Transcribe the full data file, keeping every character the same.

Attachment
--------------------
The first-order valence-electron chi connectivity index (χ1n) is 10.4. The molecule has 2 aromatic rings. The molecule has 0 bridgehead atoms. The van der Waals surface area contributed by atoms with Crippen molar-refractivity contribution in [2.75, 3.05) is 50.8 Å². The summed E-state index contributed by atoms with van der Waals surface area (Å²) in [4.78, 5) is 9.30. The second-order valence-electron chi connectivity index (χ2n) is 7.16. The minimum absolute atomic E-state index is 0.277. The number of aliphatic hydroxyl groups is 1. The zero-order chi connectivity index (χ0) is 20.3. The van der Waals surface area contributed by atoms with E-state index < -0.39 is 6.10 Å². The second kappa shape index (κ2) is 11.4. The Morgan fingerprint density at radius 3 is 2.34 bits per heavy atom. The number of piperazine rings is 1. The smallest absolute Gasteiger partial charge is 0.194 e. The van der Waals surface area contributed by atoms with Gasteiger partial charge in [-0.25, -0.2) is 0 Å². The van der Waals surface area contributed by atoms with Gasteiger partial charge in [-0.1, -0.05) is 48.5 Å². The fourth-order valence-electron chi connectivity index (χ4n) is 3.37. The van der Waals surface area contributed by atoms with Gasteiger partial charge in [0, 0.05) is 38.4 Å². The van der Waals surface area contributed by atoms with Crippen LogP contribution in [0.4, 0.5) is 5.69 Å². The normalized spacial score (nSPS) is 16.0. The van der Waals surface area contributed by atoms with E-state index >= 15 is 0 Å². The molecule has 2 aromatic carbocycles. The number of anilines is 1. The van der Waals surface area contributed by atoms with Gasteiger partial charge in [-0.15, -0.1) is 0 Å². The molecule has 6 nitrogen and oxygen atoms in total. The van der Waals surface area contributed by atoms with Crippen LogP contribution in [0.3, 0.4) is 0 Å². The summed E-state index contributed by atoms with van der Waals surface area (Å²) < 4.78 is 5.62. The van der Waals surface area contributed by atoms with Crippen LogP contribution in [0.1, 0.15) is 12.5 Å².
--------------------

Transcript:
The first-order valence-electron chi connectivity index (χ1n) is 10.4. The molecule has 2 aromatic rings. The molecule has 0 bridgehead atoms. The van der Waals surface area contributed by atoms with Crippen molar-refractivity contribution in [2.75, 3.05) is 50.8 Å². The summed E-state index contributed by atoms with van der Waals surface area (Å²) in [4.78, 5) is 9.30. The second-order valence-electron chi connectivity index (χ2n) is 7.16. The minimum absolute atomic E-state index is 0.277. The number of aliphatic hydroxyl groups is 1. The zero-order chi connectivity index (χ0) is 20.3. The van der Waals surface area contributed by atoms with E-state index < -0.39 is 6.10 Å². The second kappa shape index (κ2) is 11.4. The Morgan fingerprint density at radius 3 is 2.34 bits per heavy atom. The number of piperazine rings is 1. The smallest absolute Gasteiger partial charge is 0.194 e. The van der Waals surface area contributed by atoms with Gasteiger partial charge in [-0.25, -0.2) is 0 Å². The van der Waals surface area contributed by atoms with Gasteiger partial charge in [-0.1, -0.05) is 48.5 Å². The fourth-order valence-electron chi connectivity index (χ4n) is 3.37. The van der Waals surface area contributed by atoms with Gasteiger partial charge in [0, 0.05) is 38.4 Å². The van der Waals surface area contributed by atoms with Crippen LogP contribution in [0.4, 0.5) is 5.69 Å². The normalized spacial score (nSPS) is 16.0. The van der Waals surface area contributed by atoms with E-state index >= 15 is 0 Å². The molecule has 2 aromatic carbocycles. The number of anilines is 1. The van der Waals surface area contributed by atoms with Gasteiger partial charge in [-0.15, -0.1) is 0 Å². The molecule has 6 nitrogen and oxygen atoms in total. The van der Waals surface area contributed by atoms with Crippen LogP contribution in [0.3, 0.4) is 0 Å². The summed E-state index contributed by atoms with van der Waals surface area (Å²) < 4.78 is 5.62. The van der Waals surface area contributed by atoms with Crippen LogP contribution in [0.1, 0.15) is 12.5 Å².